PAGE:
Premise: Why not use the massively parallel concept of microarrays for protein studies? Scientists are taking different approaches to tame finicky proteins for life on a chip, and the results are proteome-wide experiments.
Josh LaBaer joined the scientific field in the days when a researcher could spend an entire career focusing on a single protein. But that didn’t really fit with his goals of “understanding protein function and doing so in a high-throughput setting,” says LaBaer, now the director of the Harvard Institute of Proteomics. “We’re never going to get through the proteome at one career per protein.”
Microarrays have long been an obvious next step for protein studies, but the stability and resilience of DNA that has always made it so amenable to being spotted on a chip and stored away is sadly lacking in its protein counterpart. Spotting proteins on arrays while maintaining their structure and integrity has been the bane of more than one researcher. Michael Snyder made tremendous strides in this field when he printed most of the yeast proteome on a microarray. That work launched a company called Protometrix that was snapped up by Invitrogen, which continues to sell its protein array technology.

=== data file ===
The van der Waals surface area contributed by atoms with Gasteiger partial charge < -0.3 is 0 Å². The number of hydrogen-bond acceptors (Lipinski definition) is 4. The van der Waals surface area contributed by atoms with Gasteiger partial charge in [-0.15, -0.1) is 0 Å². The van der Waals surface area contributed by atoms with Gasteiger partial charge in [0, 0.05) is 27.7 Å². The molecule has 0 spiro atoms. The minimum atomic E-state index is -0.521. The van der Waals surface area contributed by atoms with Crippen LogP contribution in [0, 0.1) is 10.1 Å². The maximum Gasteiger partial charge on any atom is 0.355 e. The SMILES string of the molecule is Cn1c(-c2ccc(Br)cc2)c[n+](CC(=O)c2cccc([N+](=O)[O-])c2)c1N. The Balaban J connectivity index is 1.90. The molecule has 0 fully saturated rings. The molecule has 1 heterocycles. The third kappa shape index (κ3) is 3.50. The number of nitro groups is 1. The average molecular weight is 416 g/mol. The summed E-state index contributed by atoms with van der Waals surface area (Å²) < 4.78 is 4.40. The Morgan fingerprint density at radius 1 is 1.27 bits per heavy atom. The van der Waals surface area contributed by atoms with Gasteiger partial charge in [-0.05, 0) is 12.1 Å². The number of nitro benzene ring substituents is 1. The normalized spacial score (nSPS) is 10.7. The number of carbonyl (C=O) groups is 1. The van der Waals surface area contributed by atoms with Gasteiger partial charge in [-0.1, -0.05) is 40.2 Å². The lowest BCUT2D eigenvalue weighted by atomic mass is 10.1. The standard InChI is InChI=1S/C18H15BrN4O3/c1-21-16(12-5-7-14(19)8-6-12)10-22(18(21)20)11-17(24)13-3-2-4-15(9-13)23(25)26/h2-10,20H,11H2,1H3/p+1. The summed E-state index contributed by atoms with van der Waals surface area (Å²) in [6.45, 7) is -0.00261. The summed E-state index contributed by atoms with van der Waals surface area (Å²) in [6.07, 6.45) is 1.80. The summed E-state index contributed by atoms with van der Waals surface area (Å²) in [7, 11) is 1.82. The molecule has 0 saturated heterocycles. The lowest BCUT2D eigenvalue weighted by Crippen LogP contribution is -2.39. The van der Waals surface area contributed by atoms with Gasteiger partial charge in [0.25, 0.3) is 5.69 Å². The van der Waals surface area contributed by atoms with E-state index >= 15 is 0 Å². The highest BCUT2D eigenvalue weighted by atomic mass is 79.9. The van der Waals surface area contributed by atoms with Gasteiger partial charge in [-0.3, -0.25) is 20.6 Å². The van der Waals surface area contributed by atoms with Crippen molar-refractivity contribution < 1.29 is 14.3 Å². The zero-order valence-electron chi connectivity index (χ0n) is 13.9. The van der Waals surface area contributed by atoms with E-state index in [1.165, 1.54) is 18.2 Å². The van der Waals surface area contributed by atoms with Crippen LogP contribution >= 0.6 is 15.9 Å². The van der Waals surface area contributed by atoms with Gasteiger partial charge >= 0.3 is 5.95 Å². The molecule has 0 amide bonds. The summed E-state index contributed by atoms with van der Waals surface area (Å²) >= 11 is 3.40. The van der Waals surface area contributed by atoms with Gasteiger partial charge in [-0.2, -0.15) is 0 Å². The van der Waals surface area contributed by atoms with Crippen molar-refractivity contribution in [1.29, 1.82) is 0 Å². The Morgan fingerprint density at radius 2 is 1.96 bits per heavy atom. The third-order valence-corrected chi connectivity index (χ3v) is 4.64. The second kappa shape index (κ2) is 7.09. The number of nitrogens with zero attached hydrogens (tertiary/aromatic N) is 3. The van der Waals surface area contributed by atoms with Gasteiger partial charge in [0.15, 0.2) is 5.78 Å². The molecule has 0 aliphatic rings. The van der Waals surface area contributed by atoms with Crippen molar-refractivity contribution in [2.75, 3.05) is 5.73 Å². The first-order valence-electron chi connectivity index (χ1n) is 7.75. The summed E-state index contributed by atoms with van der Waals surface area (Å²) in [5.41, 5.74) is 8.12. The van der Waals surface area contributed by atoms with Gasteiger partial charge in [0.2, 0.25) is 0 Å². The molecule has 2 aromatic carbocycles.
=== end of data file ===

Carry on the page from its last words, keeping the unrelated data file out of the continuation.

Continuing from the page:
But protein spotting remains temperamental, as does storing the easily denatured products — and that’s why LaBaer and his team took a completely different approach to their protein-based array. Seeking an alternative to printing actual proteins, LaBaer hit on the idea of printing the gene that encodes for the protein and synthesizing the protein in situ only when it’s actually needed. “It took us a couple of years really to get that chemistry working,” he says. They finally succeeded, and the first version that was published in 2004 contained on the order of dozens of proteins. Since then, LaBaer has focused on increasing throughput, and the chips — known as NAPPAs, or nucleic acid programmable protein arrays — can now hold thousands of proteins. “We’ve preliminarily done the entire proteome of cholera on an array,” LaBaer says. Biological applications of these chips “can range from doing immunoassays and biomarker discovery to … even small molecule binding,” he adds. So far, immune response data from the NAPPA chips compared side by side with ELISA tests matches up nicely, according to LaBaer.